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Trump’s long-term top associate and Trump Org’s ex-CFO, Allen Weisselberg, set to plead guilty

NEW YORK — A top employee at the family firm of former President Donald Trump pleaded guilty to tax evasion on a free apartment and other perks on Thursday, striking a deal with prosecutors that may make him a star witness against the corporation in a fall trial.

Allen Weisselberg, a prominent Trump Organization counsel and former longstanding chief financial officer, pled guilty to all 15 charges in the case.

Weisselberg stated in a quiet, somewhat hoarse voice that he received about $1.7 million in untaxed extras, such as school tuition for his grandchildren, free rent for a Manhattan apartment, and lease payments for a fancy car, and that he intentionally kept some of the goodies off the books.

Judge Juan Manuel Merchan agreed to sentence the 75-year-old CEO to five months in the Rikers Island jail complex in New York City, but he will be eligible for release in a little more than three months if he behaves while there. Weisselberg must pay roughly $2 million in taxes, fines, and interest, and serve five years of probation, according to the judge.

The plea agreement also requires Weisselberg to testify truthfully as a prosecution witness in October, when the Trump Organization will stand trial on charges relating to this case. The corporation is accused of aiding Weisselberg and other executives in evading income taxes by neglecting to fully declare their total salary. Trump is not personally charged in the case.

Following the company’s trial, Weisselberg will remain free on bail until he is formally sentenced. As he exited court, he remained silent and did not respond when a reporter inquired whether he had a message for Trump. If Weisselberg violates the terms of his plea agreement, prosecutors have stated that they will seek a “substantial state prison sentence,” and Merchan has warned that he might face the maximum 15-year sentence for the most serious felony, grand theft.

Nicholas Gravante Jr., Weisselberg’s attorney, stated that his client pleaded guilty “to put an end to this matter and the years of legal and personal nightmares it has caused him and his family.”

Manhattan District Attorney Alvin Bragg stated in a statement that Weisselberg’s guilty plea “clearly implicates the Trump Organization in a vast array of illegal activities and needs Weisselberg to provide vital testimony in the impending trial against the company.”

He continued, “We look forward to establishing our case against the Trump Organization in court.”

Weisselberg’s testimony might harm the company’s defense. The company could face double the amount of unpaid taxes in fines or be placed on probation and required to alter its business operations if convicted.

Weisselberg has been “persecuted and threatened by law enforcement, particularly the Manhattan district attorney, in their never-ending, politically motivated effort to get President Trump,” according to the company’s Thursday statement.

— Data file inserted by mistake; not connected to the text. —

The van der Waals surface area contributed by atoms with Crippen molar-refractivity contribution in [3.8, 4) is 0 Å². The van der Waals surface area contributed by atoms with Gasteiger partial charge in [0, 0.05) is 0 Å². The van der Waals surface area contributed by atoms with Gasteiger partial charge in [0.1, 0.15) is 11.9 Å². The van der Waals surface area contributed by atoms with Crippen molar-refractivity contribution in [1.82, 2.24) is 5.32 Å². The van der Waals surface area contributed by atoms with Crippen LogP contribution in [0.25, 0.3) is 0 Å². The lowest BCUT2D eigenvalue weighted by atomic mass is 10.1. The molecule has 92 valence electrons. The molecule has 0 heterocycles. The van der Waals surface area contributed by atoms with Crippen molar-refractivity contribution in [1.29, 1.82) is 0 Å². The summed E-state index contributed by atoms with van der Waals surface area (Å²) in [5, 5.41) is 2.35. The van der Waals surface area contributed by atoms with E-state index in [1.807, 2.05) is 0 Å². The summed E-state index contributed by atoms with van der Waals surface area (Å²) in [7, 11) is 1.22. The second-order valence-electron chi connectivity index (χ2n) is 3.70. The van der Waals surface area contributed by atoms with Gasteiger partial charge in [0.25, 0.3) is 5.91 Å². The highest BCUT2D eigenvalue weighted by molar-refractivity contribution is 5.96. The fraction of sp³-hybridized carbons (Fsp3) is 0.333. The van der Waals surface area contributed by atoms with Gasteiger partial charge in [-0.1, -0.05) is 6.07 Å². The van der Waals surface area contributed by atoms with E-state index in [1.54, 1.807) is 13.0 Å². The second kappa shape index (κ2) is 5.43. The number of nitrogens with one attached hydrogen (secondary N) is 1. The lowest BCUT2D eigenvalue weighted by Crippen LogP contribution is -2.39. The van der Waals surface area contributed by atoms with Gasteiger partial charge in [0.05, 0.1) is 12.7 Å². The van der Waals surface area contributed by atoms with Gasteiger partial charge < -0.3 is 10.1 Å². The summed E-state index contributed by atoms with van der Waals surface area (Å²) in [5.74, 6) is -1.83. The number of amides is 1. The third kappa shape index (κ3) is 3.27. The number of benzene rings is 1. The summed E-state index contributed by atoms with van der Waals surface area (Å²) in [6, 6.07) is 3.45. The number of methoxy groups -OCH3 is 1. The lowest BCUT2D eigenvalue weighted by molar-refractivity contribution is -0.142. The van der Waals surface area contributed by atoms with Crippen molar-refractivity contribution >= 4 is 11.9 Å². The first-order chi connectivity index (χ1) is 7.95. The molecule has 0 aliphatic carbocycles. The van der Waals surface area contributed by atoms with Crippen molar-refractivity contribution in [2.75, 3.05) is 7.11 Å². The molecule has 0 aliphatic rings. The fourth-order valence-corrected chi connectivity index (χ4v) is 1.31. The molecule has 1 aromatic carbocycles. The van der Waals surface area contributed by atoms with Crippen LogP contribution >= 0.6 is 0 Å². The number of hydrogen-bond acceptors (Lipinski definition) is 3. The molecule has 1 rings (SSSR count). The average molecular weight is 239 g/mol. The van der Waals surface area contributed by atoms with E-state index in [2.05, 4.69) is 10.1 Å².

In a statement, the business accused prosecutors of pressuring Weisselberg to cast aspersions on Trump and of overreaching to construct a criminal case out of executive privileges like a company car.

The firm, which was not engaged in Weisselberg’s guilty plea on Thursday, stated that it had committed no wrongdoing, would not enter a guilty plea, and looked forward to “getting our day in court.”

Weisselberg, regarded as one of Trump’s most faithful business partners, is the lone individual facing criminal charges in the Manhattan district attorney’s lengthy probe into the corporation. Weisselberg began working for the Trump Organization in 1973, when Trump’s father Fred was in charge. After his arrest in July 2021, the firm changed his position from CFO to senior adviser. The job of CFO remains unfilled.

Weisselberg agreed to plead guilty days after Merchan denied his attempt to dismiss the allegations during a court hearing. The judge dismissed the defense’s claim that the district attorney’s office punished Weisselberg for refusing to provide damaging material about Trump.

The district attorney has also been investigating whether Trump or his corporation misrepresented the worth of its properties to banks or the government in order to secure loans or lower tax obligations.

The inquiry was initiated by then-District Attorney Cyrus Vance Jr., who authorized his deputies to present evidence to a grand jury and seek an indictment of Trump, according to former prosecutor Mark Pomerantz, who previously supervised the investigation. After Vance left office in January, however, his replacement, Bragg, authorized the grand jury to disband without bringing any indictments. Both attorneys are Democrats. Bragg has indicated that the probe is ongoing.

Prosecutors stated that the corporation provided senior employees, including Weisselberg, with untaxed fringe perks for 15 years. Weisselberg was accused of defrauding the federal government, the state, and the city of more than $900,000 in unpaid taxes and fraudulent tax refunds.

Trump, a Republican, has referred to the New York probes as a “political witch hunt” and stated that his company’s conduct was legal and typical in the real estate industry.

Trump was deposed last week as part of a parallel civil probe by New York Attorney General Letitia James into charges that Trump’s corporation misled lenders and tax officials about asset values. More than 400 times, Trump invoked the Fifth Amendment’s protection against self-incrimination.

James, whose investigation unearthed the evidence that led to Weisselberg’s indictment, said in a statement: “Let this guilty plea send a loud and clear message: we will crack down on anyone who steals from the public for personal gain, as no one is above the law.”

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